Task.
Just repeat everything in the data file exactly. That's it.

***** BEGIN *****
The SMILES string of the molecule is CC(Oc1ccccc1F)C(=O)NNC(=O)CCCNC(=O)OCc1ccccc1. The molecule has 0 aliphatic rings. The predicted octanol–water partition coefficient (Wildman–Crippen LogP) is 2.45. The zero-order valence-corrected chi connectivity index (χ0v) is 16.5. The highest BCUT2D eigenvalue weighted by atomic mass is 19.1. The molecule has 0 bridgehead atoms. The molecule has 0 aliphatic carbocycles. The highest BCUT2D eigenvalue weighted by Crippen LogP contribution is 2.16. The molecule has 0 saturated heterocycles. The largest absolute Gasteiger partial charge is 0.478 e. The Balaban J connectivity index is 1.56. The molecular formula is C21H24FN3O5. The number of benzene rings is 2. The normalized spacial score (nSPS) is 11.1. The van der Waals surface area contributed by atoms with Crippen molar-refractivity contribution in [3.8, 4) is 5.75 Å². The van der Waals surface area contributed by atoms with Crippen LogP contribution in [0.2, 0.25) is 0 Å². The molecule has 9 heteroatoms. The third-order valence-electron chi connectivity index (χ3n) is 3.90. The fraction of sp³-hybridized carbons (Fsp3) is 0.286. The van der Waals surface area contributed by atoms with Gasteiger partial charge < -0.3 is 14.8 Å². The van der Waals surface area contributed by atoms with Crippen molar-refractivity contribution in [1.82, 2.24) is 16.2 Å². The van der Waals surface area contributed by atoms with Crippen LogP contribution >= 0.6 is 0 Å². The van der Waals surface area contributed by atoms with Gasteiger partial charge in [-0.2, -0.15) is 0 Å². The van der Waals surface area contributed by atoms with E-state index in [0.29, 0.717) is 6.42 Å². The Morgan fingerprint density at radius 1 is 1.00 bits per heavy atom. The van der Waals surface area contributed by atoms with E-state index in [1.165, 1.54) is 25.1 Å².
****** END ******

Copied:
The SMILES string of the molecule is CC(Oc1ccccc1F)C(=O)NNC(=O)CCCNC(=O)OCc1ccccc1. The molecule has 0 aliphatic rings. The predicted octanol–water partition coefficient (Wildman–Crippen LogP) is 2.45. The zero-order valence-corrected chi connectivity index (χ0v) is 16.5. The highest BCUT2D eigenvalue weighted by atomic mass is 19.1. The molecule has 0 bridgehead atoms. The molecule has 0 aliphatic carbocycles. The highest BCUT2D eigenvalue weighted by Crippen LogP contribution is 2.16. The molecule has 0 saturated heterocycles. The largest absolute Gasteiger partial charge is 0.478 e. The Balaban J connectivity index is 1.56. The molecular formula is C21H24FN3O5. The number of benzene rings is 2. The normalized spacial score (nSPS) is 11.1. The van der Waals surface area contributed by atoms with Crippen molar-refractivity contribution in [3.8, 4) is 5.75 Å². The van der Waals surface area contributed by atoms with Crippen LogP contribution in [0.2, 0.25) is 0 Å². The molecule has 9 heteroatoms. The third-order valence-electron chi connectivity index (χ3n) is 3.90. The fraction of sp³-hybridized carbons (Fsp3) is 0.286. The van der Waals surface area contributed by atoms with Gasteiger partial charge < -0.3 is 14.8 Å². The van der Waals surface area contributed by atoms with Crippen molar-refractivity contribution in [1.82, 2.24) is 16.2 Å². The van der Waals surface area contributed by atoms with Crippen LogP contribution >= 0.6 is 0 Å². The van der Waals surface area contributed by atoms with Gasteiger partial charge in [-0.2, -0.15) is 0 Å². The van der Waals surface area contributed by atoms with E-state index in [0.29, 0.717) is 6.42 Å². The Morgan fingerprint density at radius 1 is 1.00 bits per heavy atom. The van der Waals surface area contributed by atoms with E-state index in [1.165, 1.54) is 25.1 Å².